Dana Bash, Don Lemon and Jake Tapper will moderate CNN’s first Democratic primary debate of the 2020 election cycle, set to take place over two nights, July 30-31, from Detroit.
In anticipation of the event, CNN is holding a live drawing next Thursday, July 18 at 8 p.m. ET to determine the candidate lineup for each of the two nights.
Sounds sort of like the annual NCAA Men’s/Women’s Basketball Tournament Selection Show.
The 20 candidates invited to participate in the debates will be notified by the Democratic National Committee and CNN on the evening of Wednesday, July 17, and the draw to determine the night on which each candidate will participate, along with who he or she will be going up against, will take place on Thursday.
More than 20 Democratic candidates are vying for the Democratic party’s presidential nomination, but pre-established qualifying rules make clear that only 20 candidates, split across two nights, are eligible to participate. Candidates must either have 1% support in three qualified polls or have 65,000 donors to their campaign, with a minimum of 200 different donors per state in at least 20 states to qualify.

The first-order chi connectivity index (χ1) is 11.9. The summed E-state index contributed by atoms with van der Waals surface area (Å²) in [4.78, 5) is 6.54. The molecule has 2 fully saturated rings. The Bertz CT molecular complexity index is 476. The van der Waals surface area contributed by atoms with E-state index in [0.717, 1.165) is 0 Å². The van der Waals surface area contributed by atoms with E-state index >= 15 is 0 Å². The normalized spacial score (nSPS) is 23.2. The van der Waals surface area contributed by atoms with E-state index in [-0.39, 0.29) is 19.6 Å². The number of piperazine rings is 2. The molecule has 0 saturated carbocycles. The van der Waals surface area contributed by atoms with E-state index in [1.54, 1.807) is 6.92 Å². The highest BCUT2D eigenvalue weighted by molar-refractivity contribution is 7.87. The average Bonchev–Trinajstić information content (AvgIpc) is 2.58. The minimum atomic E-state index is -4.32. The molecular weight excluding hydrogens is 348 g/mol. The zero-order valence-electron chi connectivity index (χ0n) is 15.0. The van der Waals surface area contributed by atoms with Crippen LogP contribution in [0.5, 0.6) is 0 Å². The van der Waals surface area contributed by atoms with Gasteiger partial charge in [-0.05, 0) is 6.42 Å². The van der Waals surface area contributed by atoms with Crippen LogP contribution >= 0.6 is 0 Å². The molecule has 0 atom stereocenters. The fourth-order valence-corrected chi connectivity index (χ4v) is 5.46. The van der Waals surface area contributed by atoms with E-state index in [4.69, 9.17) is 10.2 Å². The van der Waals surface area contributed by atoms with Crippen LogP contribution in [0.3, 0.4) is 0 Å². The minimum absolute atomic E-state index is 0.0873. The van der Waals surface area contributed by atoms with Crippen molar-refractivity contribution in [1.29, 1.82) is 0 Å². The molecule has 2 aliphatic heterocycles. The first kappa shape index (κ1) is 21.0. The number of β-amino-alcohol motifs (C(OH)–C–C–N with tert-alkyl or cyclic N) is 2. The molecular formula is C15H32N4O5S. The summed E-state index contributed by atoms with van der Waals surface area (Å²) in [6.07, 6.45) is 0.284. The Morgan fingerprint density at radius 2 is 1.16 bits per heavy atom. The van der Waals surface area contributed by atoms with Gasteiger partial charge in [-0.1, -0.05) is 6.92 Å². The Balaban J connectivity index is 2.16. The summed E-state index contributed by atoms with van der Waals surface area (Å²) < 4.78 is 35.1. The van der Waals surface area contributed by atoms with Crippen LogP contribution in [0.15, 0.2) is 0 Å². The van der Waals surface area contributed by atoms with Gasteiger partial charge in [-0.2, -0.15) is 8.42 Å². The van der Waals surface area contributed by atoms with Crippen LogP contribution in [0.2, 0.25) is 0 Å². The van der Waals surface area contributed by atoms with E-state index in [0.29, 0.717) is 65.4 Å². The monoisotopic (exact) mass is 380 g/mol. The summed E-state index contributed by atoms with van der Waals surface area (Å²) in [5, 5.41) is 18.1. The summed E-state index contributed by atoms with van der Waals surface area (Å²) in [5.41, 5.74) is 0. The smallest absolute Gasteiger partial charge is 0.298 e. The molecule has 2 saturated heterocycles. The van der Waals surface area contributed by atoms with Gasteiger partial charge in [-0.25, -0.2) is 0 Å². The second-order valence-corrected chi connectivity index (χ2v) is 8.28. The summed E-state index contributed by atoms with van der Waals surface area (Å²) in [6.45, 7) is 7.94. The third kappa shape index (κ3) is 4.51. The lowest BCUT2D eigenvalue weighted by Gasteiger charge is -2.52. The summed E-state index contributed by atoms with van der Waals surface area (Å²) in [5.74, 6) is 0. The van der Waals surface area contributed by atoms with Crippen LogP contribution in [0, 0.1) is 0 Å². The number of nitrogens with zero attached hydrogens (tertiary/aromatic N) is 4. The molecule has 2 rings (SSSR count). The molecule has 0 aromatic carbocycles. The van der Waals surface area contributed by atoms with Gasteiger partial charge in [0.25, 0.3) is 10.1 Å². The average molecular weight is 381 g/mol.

The live drawing will take place just one day after former special counsel and FBI director Robert Mueller is expected to testify publicly before the House Judiciary and Intelligence Committees.
Mueller’s highly anticipated testimony comes as an increasing number of lawmakers, including some 2020 presidential candidates, are calling for an impeachment inquiry to begin against President Trump.
A total of 12 presidential primary debates are planned during the 2020 election cycle. Six debates will be held in 2019, and the other six will be held in 2020.
Both nights will air live exclusively on CNN and CNN en Español. The debates will also be simulcast on CNN International. CNN’s Debates will also stream live without requiring log-in to a cable provider, exclusively to CNN.com, CNN’s apps for iOS and Android and via CNNgo apps for Apple TV, Roku, Amazon Fire, Chromecast, and Android TV.